“I’m not interested in where you come from, whether your father is a QC or a senior partner at another law firm… if, however your parents are connected with a leading PLC or multi-national, we would like to know that. I’m not interested in where you did your LPC because that course is not particularly demanding or intellectually rigorous. You are here today because we have looked at your CV and have checked you out. We have ignored the lavish praise heaped on you by your academic referees and your LPC course directors (the prospect of being sued by a disgruntled former student has to be considered ) so we have made our own decision on the basis of the preliminary interviews and assault course results which 25 candidates completed last week. You have been selected to do a four week interview from hell – to borrow a phrase from Sir Alan and his reality game show. Like ‘The Apprentice’, one of you will get a job as a trainee at the end of it and, if you survive your training contract, you will work directly with me in Commercial. The rest of you will have to pursue your legal careers elsewhere – perhaps even consider a career as a community service officer. All seven of you are here because we think you have the potential to become a trainee at Muttley Dastardly LLP. “
Matt Muttley, Managing Partner, Muttley Dastardly LLP
Well… I did not have Sir Alan Sugar or The Apprentice in mind when I created Muttley Dastardly LLP as a section of my blog. But The Apprentice is back on our screens in full ‘technicolor’ (sic). I find it almost repellently compelling viewing. The Dragon’s Den is tedious – but The Apprentice has drama, perfidy, pathos, venality, and schadenfreude. It also has a cast of ‘wannabees': The hapless (or hopeless), public school types, a couple of wonderfully shifty ones on the make and, of course, the real stars – “The Board” – Sir Alan, Margaret Mountford and Nick Hewer. I am a bit puzzled, however, as to what the other 9984 applicants were like if this is the pick of the bunch.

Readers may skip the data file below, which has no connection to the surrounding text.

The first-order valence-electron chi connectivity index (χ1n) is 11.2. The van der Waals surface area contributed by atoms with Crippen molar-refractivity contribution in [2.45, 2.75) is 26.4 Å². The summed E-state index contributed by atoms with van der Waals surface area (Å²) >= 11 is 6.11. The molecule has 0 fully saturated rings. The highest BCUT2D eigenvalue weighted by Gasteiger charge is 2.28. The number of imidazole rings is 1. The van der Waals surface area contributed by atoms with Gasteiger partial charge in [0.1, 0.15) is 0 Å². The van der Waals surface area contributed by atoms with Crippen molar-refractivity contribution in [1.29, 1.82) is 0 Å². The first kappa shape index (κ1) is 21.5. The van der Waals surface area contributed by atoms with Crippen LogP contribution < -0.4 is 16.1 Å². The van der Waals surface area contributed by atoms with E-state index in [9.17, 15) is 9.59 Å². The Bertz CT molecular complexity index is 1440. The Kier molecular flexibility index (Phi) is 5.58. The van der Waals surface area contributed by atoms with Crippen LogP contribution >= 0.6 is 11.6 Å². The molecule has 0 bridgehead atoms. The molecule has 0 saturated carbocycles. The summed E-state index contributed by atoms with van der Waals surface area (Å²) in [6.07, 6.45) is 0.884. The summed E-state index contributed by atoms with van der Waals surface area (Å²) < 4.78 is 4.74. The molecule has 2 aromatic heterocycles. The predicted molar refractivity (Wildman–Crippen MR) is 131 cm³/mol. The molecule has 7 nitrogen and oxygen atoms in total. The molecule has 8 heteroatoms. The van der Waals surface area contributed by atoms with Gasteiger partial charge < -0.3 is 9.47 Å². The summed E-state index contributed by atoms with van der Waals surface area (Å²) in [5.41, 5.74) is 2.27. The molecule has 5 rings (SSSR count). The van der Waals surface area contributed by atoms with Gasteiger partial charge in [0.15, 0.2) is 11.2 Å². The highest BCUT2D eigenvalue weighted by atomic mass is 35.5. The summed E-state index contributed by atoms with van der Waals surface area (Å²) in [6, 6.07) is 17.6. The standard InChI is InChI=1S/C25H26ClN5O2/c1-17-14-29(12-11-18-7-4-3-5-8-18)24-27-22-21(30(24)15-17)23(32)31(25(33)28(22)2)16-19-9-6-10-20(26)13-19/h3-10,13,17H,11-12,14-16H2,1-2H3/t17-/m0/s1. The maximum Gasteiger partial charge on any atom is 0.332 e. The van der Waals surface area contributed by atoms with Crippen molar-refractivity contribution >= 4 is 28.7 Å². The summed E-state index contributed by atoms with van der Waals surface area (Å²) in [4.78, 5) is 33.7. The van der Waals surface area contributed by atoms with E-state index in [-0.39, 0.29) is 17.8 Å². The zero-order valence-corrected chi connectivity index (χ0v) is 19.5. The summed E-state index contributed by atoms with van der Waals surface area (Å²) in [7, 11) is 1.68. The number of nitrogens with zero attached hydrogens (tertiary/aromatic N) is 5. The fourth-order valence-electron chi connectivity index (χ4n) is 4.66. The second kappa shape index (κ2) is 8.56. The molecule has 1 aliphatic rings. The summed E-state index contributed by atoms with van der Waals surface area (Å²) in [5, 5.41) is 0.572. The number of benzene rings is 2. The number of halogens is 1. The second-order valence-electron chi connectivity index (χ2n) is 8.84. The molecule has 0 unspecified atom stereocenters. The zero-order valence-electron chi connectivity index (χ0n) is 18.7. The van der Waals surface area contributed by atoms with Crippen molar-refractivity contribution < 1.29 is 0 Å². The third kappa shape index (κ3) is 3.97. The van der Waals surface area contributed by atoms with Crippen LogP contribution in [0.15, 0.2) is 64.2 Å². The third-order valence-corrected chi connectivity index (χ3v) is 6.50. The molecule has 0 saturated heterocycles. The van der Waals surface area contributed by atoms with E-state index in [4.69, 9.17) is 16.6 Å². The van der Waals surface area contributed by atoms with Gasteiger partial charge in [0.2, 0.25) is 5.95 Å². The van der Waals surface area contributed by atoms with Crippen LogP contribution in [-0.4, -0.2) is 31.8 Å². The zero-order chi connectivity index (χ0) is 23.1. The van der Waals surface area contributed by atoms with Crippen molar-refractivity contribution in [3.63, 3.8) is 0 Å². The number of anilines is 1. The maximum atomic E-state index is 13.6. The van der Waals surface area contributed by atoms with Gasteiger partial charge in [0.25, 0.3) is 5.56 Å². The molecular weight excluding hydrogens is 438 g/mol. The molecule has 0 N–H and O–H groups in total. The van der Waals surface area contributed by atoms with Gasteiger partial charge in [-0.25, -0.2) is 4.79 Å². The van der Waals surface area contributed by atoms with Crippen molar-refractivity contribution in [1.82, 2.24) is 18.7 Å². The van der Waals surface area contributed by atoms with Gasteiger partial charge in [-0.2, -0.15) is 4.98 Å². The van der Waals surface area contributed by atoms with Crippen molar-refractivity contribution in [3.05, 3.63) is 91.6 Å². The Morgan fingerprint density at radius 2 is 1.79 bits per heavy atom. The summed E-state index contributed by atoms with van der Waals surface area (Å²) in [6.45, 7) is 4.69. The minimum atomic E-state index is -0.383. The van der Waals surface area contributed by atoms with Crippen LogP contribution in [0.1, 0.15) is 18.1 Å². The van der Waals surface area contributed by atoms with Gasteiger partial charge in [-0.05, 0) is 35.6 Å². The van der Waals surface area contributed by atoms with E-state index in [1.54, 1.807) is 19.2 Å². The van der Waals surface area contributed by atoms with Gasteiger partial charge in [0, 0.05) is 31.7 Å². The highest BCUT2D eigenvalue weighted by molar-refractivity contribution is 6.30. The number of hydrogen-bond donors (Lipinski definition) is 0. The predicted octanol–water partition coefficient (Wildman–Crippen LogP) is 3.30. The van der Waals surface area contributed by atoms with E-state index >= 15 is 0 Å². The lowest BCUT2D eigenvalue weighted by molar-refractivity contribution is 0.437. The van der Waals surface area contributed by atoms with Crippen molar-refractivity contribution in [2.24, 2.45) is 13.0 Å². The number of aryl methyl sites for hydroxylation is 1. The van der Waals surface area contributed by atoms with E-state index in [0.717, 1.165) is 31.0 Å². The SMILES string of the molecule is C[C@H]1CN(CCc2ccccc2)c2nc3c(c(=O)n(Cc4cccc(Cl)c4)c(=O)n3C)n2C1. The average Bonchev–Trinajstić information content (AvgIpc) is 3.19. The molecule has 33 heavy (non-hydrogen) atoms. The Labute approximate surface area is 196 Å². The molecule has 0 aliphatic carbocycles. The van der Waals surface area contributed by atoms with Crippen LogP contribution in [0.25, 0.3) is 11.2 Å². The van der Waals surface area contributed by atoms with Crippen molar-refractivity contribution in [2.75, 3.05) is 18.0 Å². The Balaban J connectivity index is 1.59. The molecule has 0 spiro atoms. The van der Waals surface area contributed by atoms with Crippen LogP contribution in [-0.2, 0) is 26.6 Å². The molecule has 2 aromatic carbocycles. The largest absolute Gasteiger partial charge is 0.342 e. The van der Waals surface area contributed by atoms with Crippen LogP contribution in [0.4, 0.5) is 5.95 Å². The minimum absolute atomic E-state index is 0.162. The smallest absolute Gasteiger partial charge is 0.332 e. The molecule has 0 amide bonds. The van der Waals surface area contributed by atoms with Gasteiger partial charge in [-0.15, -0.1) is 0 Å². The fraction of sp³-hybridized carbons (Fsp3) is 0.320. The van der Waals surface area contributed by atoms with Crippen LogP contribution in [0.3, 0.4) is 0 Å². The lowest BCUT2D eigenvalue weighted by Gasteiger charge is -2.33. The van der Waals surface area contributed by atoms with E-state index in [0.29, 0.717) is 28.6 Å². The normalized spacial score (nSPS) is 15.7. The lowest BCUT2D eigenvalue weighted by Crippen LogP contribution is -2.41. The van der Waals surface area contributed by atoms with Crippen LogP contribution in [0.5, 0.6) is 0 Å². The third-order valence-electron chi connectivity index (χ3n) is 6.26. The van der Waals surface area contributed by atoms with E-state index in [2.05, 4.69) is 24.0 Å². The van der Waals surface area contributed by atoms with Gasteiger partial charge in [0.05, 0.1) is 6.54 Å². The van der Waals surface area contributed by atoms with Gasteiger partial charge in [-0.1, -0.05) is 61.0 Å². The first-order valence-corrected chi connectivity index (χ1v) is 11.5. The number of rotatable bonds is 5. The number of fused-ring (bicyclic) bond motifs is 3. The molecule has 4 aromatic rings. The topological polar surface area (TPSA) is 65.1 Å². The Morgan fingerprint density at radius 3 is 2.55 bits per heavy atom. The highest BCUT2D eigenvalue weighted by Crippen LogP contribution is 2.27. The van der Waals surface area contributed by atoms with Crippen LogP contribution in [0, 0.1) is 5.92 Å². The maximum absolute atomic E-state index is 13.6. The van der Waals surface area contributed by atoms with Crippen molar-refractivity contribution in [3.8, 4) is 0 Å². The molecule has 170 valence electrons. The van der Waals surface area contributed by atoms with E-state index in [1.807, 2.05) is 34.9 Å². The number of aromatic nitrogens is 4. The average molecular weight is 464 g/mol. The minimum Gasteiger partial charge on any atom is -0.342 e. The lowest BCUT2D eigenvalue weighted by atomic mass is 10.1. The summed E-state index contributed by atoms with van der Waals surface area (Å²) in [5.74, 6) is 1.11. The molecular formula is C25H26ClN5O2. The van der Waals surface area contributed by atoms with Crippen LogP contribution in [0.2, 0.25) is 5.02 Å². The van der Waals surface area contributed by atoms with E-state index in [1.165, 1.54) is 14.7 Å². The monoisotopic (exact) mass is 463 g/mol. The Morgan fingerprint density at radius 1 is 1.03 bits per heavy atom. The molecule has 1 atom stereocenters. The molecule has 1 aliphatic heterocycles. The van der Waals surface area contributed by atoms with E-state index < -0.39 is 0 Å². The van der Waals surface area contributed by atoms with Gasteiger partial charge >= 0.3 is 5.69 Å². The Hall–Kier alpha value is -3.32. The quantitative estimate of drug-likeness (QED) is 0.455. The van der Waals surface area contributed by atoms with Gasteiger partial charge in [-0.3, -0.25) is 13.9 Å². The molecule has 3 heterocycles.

I’ll be watching. Last night, a charming man called Andy, who called the women ‘sweetheart’, told everyone they should ‘work until they bleed’, had no discernible leadership skills and no real understanding of the task. He f****d up (to use the language of business) and got ‘fired’. It is early days but I have my eye on ‘Tre’ as my pantomime villain. I feel equally sure that Matt Muttley is about to institute a similar style of interview process for his next “Trainee’.
Several years ago, in my other life, I went into a venture with a well known company which proved to be most enjoyable and successful. In the final stages of the negotiations – and it sold it for me – the Chairman of the PLC we were dealing with said: “I’ve got my cock on the table on this one”. It was 8.00 am. Anyone who can be so enthusiastic at that time in the morning is worth doing business with – and so it proved to be.